Delicious bottles of wine. Hand-selected for you by industry pros, based on your personal palate's preferences. Shipped directly to your door, every month, for less than $40. Welcome to the club -- that is,Club W
This clever little Denver-based startup is about to turn one, having launched nearly a year ago to almost instantaneous success based largely on positive word-of-mouth generated by so-hip-it-hurts QR-code labels affixed to each bottle that when scanned, direct drinkers to a short video of Club W curators' (Table 6's Aaron Forman, Elise Wiggans of Panzano, Ilan Baril of The Capital Grille, to name a few) straightforward -- and sometimes hilarious -- descriptions of each wine.
Club W's premise is simple: Get people to drink more wine by making it seem...well, cool. They also make it easy -- just go to their website, answer a few basic questions to let them know what kind of wines you like to drink (establishing your "palate profile") and decide how many bottles you want to receive each month. The basic model includes delivery of three boutique wines for $39, but if you're looking for something a bit more special, you can upgrade to their Curator's Choice selections (highly allocated, slightly edgier picks) for $19 each. Also cool? You can gift wine shipments to your family and friends, and best of all -- there's absolutely no obligation -- you're free to cancel anytime.
The selection of wine varies from month to month, but always features off-the-radar bottles from independent winemakers. At $13 per, the wines are perfect for every-night sipping and offer peeps who might be less wine-savvy the chance to explore grapes they've never tried without much of a financial commitment. But what Club W does better than anything is showing people what's typical for a given variety while gently educating them along the way. Here's our take on four particularly tasty bottles we recently sampled:
Blue Pirate Pinot Gris 2010 ($13): Named for the pair of blue birds that visited the grounds of the Dundee, Oregon-based hazelnut factory where the wines are now produced, this one's a poster child for pinot gris, given its lush palate of crisp apples, juicy pears and warm spices. Medium-bodied and easy drinking, there is a lovely kiss of citrus to contrast the creamy texture of the wine, which we paired to great success with a dinner of takeout coconut chicken curry. A perfect introduction to pinot gris - and a great depiction of how it differs from its vinous cousin, pinot grigio.
Longue-Dog White Blend 2010 ($13): The label is pretty hysterical, actually: a stretched-out dachshund enjoying a jaunty stroll may not exactly conjure up images of fine wines - but then again, that's exactly the point. The winemakers behind this white blend from the Languedoc region of southwestern France purposefully eschew standard wine marketing in favor of promoting the not-so-serious side of wine. Colombard and chardonnay are the primary grapes responsible for the wine's tangy lemon-lime and Granny Smith apple-based flavors that will race across your tongue as a helpful reminder that not all chardonnay wines must be oaky and buttery. While you might tend to think winter is no time for drinking white wine, consider this a refreshing pre-dinner alternative to your usual cocktail, given the lively, palate-tingling acidity present in this gem.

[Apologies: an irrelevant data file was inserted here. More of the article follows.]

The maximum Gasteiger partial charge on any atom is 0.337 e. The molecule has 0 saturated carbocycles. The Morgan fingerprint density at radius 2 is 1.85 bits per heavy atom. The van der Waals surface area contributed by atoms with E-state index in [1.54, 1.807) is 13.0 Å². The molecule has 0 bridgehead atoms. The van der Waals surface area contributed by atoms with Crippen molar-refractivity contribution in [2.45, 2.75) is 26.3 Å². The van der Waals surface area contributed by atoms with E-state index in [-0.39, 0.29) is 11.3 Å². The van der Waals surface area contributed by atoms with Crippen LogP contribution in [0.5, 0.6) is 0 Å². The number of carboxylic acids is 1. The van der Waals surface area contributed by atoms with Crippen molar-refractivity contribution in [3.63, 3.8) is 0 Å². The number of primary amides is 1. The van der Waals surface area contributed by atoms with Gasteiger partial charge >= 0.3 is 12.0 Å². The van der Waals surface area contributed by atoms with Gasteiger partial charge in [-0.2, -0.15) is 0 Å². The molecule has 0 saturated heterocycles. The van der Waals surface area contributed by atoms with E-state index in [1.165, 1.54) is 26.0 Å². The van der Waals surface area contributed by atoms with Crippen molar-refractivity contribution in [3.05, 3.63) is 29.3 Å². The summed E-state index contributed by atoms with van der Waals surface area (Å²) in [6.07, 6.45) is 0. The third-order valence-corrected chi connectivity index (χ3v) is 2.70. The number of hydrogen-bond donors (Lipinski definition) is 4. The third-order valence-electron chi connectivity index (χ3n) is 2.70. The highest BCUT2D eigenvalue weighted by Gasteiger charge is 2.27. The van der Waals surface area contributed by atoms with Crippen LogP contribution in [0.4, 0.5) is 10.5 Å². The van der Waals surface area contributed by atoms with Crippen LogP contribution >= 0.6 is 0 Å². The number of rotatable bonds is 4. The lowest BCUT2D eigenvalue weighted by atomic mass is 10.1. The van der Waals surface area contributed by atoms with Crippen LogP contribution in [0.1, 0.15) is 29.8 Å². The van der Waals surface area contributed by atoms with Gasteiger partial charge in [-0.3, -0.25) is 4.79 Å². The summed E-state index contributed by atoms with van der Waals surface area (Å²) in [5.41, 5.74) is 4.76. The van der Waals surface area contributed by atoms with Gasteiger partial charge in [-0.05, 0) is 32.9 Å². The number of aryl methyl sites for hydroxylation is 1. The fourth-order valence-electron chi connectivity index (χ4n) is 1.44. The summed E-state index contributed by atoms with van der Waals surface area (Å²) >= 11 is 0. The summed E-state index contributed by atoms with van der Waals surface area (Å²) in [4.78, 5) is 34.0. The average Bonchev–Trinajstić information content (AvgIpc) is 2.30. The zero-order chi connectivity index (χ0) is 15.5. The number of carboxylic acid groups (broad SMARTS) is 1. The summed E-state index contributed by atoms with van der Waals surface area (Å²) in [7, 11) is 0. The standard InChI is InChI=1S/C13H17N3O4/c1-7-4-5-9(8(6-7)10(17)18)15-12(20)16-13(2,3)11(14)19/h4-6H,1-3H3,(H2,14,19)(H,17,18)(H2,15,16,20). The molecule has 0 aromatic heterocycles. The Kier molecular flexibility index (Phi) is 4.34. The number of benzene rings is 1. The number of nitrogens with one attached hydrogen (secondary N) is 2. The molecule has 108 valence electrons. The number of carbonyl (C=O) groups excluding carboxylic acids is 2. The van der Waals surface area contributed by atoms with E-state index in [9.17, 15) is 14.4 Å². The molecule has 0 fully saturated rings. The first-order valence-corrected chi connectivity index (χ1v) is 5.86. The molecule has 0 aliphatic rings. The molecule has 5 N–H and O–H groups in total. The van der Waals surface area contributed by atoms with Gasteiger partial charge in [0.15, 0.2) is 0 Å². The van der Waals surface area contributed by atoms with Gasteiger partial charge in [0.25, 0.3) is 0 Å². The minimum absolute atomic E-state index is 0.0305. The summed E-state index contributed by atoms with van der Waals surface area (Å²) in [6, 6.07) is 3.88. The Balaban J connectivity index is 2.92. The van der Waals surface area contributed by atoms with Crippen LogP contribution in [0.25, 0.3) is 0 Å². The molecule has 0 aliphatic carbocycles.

Enanzo Tempranillo 2010 ($13): Hailing from Navarra the region just east of Rioja, what a refreshing little number this was. Riper than other youthful Riojas we've had, we savored the layered spicy, smoky aromas of cigar box and nutmeg that preceded mouthfuls of dried cherry and blackberry fruit. Although there can be no doubt that this is an old world wine, the decidedly juicy flavor profile makes it a bit of a crowd-pleasing party wine (aka, one that doesn't require food to enjoy).
Fattoria Leila Rosso Piceno 'Nero Scuro' 2011 ($13): In spite of its somewhat-daunting name, Club W does Italian wine-phobes a huge favor with this one by introducing them to smooth, berry-driven bottle that's a delight to drink. Rosso piceno is the name given to red wines from the Marche region of Italy; blends of sangiovese, montepulciano and splashes of a couple other grapes indigenous to the region. The phrase 'nero scuro' means dark black, reminiscent of the deeply hued, inky red color of this wine in the glass. With a core of bright, sassy raspberry, cherry and plum fruits, we loved this bottle so much, we re-upped for another in our next month's shipment.
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